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A grassroots effort to strengthen Wisconsin's OWI Laws

Ash Grad PicAshley was born on December 27, 1989 in Waukesha, Wisconsin and spent most of her youth in Green Bay where she attended grade school at St. Mark Lutheran School. Ashley attended high school at Fox Valley Lutheran High School and graduated with high honors on May 24, 2008. Ashley excelled in her academics and entered the nursing program at Northeast Wisconsin Technical College (NWTC) while still completing her final semester of high school. Ashley was a “natural” with people and was looking forward to a career in nursing. She was never given that opportunity to serve others and murdered by a drunk driver ten-days after graduating from high school.  

In high school, Ashley lettered in tennis, sang in the mixed and treble choir, participated in mock trial, and performed in various plays and productions. She was also a gifted poet and wrote often. Her favorite book was the "Little Prince" and her life exemplified her character, never losing sight of the child like view of life that most forget about as they age.  

Ashley enjoyed serving others and was always a true friend, often standing by them during most difficult times when others wouldn't. She was also the big sister to her younger brother, Noah, and sister, Madeline. Even though she worked three part-time jobs, she always found time for family, including her parents, Mike & Lisa Knetzger. Ashley would never say goodbye when walking out the door, but rather joyfully quipped, "Love you all."  

On June 3, 2008, Ashley spent the day volunteering at the Fox Valley Lutheran Tennis camp  coaching and teaching the younger players.  Later that evening she worked at Red Robin and then spent time with her good friend, Talhia Heroux, also 18. At 9:28 p.m., Talhia was driving her Buick east on Willard Drive at S. Oneida Street. Ashley was in the front passenger seat. They were both on their way back to Texas Roadhouse. They followed the green light in front of them and drove into the intersection.

Crash 1

A speeding 2,000 pound bullet, a silver Porsche Boxter, driven by 46-year-old Anrietta Geske  was speeding south on S. Oneida Street approaching Willard Drive. Anrietta had just finished an evening of drinking at a west side Green Bay bar. Drunk, she decided to race another car and slammed the accelerator to the floor, ramming through each gear. The Porsche reached speeds in excess of 80 miles-per-hour on this 30 mile-per-hour road, a heavily traveled entertainment and business district. The Porsche never slowed for the red light at Willard Drive.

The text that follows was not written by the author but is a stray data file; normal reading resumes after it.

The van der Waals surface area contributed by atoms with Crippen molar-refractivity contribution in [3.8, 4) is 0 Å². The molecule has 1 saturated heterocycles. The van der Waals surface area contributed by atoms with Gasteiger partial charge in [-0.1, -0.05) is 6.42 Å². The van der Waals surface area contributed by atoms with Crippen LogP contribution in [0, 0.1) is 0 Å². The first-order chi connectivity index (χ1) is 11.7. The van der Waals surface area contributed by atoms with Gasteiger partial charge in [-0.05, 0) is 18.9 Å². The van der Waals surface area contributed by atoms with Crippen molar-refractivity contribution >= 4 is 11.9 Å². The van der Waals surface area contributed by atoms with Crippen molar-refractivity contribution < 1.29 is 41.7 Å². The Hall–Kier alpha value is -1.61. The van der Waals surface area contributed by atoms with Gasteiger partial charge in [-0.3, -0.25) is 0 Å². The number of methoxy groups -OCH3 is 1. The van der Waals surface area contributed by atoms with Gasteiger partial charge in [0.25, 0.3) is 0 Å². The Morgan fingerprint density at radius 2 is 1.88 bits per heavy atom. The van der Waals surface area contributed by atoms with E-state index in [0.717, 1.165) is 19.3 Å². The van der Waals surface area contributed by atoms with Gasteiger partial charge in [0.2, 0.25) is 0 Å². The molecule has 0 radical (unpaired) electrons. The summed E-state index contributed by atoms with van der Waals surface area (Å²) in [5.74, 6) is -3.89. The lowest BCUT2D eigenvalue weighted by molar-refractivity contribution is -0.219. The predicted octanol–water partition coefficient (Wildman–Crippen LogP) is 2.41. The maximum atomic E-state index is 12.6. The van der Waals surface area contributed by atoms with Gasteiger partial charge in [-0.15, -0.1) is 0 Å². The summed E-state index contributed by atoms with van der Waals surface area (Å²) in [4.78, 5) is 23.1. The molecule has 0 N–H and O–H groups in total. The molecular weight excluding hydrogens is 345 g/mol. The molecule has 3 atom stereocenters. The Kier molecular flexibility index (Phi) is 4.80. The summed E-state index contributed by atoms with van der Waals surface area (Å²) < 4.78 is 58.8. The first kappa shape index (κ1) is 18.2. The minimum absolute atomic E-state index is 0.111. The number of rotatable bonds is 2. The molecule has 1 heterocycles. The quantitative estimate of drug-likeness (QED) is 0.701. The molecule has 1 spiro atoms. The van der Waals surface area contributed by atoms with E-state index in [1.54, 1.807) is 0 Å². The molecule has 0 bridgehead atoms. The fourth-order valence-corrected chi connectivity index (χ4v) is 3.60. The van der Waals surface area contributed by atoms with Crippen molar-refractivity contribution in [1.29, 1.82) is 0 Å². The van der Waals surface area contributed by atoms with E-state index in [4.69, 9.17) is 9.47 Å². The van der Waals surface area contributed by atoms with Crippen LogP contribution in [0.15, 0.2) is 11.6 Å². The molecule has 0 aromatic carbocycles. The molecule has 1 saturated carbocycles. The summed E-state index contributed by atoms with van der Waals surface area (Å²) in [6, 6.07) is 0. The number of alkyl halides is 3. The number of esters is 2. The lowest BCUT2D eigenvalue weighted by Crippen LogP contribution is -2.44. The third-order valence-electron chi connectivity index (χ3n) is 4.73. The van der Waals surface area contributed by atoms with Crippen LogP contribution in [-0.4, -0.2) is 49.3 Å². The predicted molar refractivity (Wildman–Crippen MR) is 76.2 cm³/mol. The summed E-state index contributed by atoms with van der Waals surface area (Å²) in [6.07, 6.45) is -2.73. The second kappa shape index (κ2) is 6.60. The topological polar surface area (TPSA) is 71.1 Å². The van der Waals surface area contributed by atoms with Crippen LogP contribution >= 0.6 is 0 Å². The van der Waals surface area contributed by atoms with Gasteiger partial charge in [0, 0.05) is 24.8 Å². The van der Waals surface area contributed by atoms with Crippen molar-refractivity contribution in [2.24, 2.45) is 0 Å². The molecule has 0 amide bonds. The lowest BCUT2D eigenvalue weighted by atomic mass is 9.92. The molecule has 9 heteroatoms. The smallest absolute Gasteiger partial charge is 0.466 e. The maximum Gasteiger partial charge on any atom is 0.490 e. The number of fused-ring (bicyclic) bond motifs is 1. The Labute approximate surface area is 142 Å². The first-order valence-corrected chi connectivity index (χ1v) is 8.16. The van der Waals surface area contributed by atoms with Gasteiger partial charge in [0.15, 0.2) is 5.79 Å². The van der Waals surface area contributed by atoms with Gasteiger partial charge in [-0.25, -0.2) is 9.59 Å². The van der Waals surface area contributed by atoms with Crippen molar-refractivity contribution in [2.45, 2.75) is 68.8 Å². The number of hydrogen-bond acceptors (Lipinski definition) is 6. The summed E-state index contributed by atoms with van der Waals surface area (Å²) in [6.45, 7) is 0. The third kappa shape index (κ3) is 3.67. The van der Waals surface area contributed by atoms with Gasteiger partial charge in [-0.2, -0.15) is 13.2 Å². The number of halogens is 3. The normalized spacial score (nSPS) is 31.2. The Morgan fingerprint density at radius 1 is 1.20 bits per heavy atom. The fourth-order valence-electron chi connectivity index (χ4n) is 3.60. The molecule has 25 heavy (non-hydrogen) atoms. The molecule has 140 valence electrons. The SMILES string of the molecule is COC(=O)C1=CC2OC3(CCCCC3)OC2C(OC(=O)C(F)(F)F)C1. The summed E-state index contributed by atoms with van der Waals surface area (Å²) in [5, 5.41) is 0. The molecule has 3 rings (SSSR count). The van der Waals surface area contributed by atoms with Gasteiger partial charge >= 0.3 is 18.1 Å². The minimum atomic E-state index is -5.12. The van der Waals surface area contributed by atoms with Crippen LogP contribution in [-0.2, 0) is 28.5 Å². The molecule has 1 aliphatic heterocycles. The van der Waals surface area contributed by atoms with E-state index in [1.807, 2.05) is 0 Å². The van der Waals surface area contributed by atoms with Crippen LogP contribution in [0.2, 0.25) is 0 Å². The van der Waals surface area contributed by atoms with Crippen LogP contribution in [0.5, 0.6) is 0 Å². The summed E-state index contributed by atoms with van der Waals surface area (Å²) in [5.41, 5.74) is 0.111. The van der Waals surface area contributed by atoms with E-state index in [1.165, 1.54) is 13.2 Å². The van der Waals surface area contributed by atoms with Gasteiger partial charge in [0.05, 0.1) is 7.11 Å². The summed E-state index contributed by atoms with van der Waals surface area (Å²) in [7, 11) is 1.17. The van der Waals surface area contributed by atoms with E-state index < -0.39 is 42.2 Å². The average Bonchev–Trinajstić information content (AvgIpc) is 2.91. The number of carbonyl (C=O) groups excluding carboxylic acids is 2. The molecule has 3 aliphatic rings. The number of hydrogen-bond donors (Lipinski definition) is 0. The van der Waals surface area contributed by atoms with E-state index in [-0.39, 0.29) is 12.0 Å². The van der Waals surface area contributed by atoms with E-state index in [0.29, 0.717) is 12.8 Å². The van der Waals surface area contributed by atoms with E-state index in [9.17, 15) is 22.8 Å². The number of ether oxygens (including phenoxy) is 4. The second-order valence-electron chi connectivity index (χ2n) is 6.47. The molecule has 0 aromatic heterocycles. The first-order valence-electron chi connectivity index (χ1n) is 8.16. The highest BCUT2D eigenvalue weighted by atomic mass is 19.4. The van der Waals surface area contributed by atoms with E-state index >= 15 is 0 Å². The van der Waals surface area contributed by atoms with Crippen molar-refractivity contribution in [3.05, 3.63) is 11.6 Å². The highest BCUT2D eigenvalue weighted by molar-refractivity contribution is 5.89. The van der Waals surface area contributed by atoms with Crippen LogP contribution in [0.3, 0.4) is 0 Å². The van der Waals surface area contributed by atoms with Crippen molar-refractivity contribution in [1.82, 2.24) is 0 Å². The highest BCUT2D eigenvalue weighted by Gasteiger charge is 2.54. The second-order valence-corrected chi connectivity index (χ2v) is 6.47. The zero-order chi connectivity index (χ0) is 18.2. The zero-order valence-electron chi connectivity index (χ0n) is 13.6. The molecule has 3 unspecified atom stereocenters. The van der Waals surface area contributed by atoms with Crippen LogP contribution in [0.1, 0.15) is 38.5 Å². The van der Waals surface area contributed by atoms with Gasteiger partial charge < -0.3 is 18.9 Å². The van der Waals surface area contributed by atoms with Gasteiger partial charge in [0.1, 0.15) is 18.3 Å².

The Porsche slammed into the driver's side of Talhia's Buick. Neither Ashley or Talhia had a chance. The Porsche  pierced and penetrated nearly half-way through the Buick. The impact was so massive that the Buick wrapped around the Porsche and sprung back. Both cars were “stuck” together and slid over 120-feet from point of impact to final rest. Ashley and Talhia were murdered; both lives cut short by the actions of Anrietta Geske, a “first offense” drunk driver. In March 2009, after a week-long jury trial, Anrietta Geske was found guilty of two counts of homicide by intoxicated use, two counts of first degree reckless homicide, and one count of recklessly endangering safety. Brown County Circuit Court Judge Sue Bischel sentenced Anrietta Geske to 80-years in the Wisconsin State prison system.  

Ashley HeadstoneThis site is dedicated to Ashley’s memory. She was a difference maker and it’s our goal to make a difference in Wisconsin and prevent drunk driving deaths. Unfortunately, Wisconsin ranks within the top five states for alcohol related problems and coddles first offense drunk drivers, regardless of how dangerous they are. A first offense drunk driver is merely issued a traffic citation (an ordinance violation – not a crime) with no risk of jail time or other sanctions except a license suspension or revocation. Attitudes towards drinking and driving need to change and we hope this Web site can serve as yet another avenue of change.  Please visit our legislative page for additional information.  

A scholarship fund has been established in Ashley’s memory at the Northeast Wisconsin Technical College Foundation. Ashley’s scholarship benefits a student each year that is pursuing a nursing degree. The ideal student to receive this award will exemplify high academics and service to the community. Donations can be sent directly to the NWTC Foundation, P.O. Box 19042, Green Bay, WI 54307-9042. All donations are tax deductable. Please note on your check or money order that your donation should be directed to the “Ashley Knetzger Scholarship.”  


2009 Ashley Knetzger